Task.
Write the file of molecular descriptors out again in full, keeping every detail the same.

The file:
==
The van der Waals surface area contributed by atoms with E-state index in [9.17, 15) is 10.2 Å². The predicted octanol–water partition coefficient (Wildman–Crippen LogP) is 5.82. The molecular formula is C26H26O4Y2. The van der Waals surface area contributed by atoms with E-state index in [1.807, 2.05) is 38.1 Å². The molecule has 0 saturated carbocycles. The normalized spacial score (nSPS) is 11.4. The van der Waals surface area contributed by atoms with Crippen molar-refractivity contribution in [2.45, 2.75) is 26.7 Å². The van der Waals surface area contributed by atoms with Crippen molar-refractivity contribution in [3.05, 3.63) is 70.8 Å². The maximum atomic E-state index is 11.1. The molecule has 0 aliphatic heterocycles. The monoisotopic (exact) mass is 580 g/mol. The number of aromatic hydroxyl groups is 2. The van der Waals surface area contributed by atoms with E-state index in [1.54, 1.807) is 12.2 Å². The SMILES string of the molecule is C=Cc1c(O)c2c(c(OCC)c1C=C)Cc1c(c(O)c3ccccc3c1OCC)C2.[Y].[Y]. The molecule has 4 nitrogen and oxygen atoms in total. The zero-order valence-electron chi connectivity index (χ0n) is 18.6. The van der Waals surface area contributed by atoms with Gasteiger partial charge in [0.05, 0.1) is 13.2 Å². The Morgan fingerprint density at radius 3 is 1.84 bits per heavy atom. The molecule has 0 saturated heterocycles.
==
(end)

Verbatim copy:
The van der Waals surface area contributed by atoms with E-state index in [9.17, 15) is 10.2 Å². The predicted octanol–water partition coefficient (Wildman–Crippen LogP) is 5.82. The molecular formula is C26H26O4Y2. The van der Waals surface area contributed by atoms with E-state index in [1.807, 2.05) is 38.1 Å². The molecule has 0 saturated carbocycles. The normalized spacial score (nSPS) is 11.4. The van der Waals surface area contributed by atoms with Crippen molar-refractivity contribution in [2.45, 2.75) is 26.7 Å². The van der Waals surface area contributed by atoms with Crippen molar-refractivity contribution in [3.05, 3.63) is 70.8 Å². The maximum atomic E-state index is 11.1. The molecule has 0 aliphatic heterocycles. The monoisotopic (exact) mass is 580 g/mol. The number of aromatic hydroxyl groups is 2. The van der Waals surface area contributed by atoms with E-state index in [1.54, 1.807) is 12.2 Å². The SMILES string of the molecule is C=Cc1c(O)c2c(c(OCC)c1C=C)Cc1c(c(O)c3ccccc3c1OCC)C2.[Y].[Y]. The molecule has 4 nitrogen and oxygen atoms in total. The zero-order valence-electron chi connectivity index (χ0n) is 18.6. The van der Waals surface area contributed by atoms with Gasteiger partial charge in [0.05, 0.1) is 13.2 Å². The Morgan fingerprint density at radius 3 is 1.84 bits per heavy atom. The molecule has 0 saturated heterocycles.